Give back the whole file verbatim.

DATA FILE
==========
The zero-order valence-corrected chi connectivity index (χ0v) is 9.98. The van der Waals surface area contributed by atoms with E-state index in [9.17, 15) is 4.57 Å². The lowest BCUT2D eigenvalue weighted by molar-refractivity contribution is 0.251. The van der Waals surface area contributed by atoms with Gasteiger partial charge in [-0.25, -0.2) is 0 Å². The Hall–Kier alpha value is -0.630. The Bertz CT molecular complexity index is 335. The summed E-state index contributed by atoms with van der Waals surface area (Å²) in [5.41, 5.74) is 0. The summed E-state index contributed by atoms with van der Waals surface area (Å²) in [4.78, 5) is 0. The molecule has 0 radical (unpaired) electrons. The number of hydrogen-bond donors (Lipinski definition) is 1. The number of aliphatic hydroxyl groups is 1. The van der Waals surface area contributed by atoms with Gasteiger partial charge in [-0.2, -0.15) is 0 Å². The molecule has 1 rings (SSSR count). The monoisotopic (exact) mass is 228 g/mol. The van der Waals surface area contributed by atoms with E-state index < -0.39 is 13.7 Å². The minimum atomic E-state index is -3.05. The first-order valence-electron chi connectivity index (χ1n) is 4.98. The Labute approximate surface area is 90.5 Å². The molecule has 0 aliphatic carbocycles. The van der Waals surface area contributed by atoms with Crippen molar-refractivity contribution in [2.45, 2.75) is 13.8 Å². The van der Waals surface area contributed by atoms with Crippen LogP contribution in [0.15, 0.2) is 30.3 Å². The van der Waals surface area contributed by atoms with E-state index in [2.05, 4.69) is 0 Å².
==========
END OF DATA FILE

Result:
The zero-order valence-corrected chi connectivity index (χ0v) is 9.98. The van der Waals surface area contributed by atoms with E-state index in [9.17, 15) is 4.57 Å². The lowest BCUT2D eigenvalue weighted by molar-refractivity contribution is 0.251. The van der Waals surface area contributed by atoms with Gasteiger partial charge in [-0.25, -0.2) is 0 Å². The Hall–Kier alpha value is -0.630. The Bertz CT molecular complexity index is 335. The summed E-state index contributed by atoms with van der Waals surface area (Å²) in [5.41, 5.74) is 0. The summed E-state index contributed by atoms with van der Waals surface area (Å²) in [4.78, 5) is 0. The molecule has 0 radical (unpaired) electrons. The number of hydrogen-bond donors (Lipinski definition) is 1. The number of aliphatic hydroxyl groups is 1. The van der Waals surface area contributed by atoms with Gasteiger partial charge in [-0.2, -0.15) is 0 Å². The molecule has 1 rings (SSSR count). The monoisotopic (exact) mass is 228 g/mol. The van der Waals surface area contributed by atoms with E-state index < -0.39 is 13.7 Å². The minimum atomic E-state index is -3.05. The first-order valence-electron chi connectivity index (χ1n) is 4.98. The Labute approximate surface area is 90.5 Å². The molecule has 0 aliphatic carbocycles. The van der Waals surface area contributed by atoms with Crippen molar-refractivity contribution in [2.45, 2.75) is 13.8 Å². The van der Waals surface area contributed by atoms with Crippen LogP contribution in [0.15, 0.2) is 30.3 Å². The van der Waals surface area contributed by atoms with E-state index in [2.05, 4.69) is 0 Å².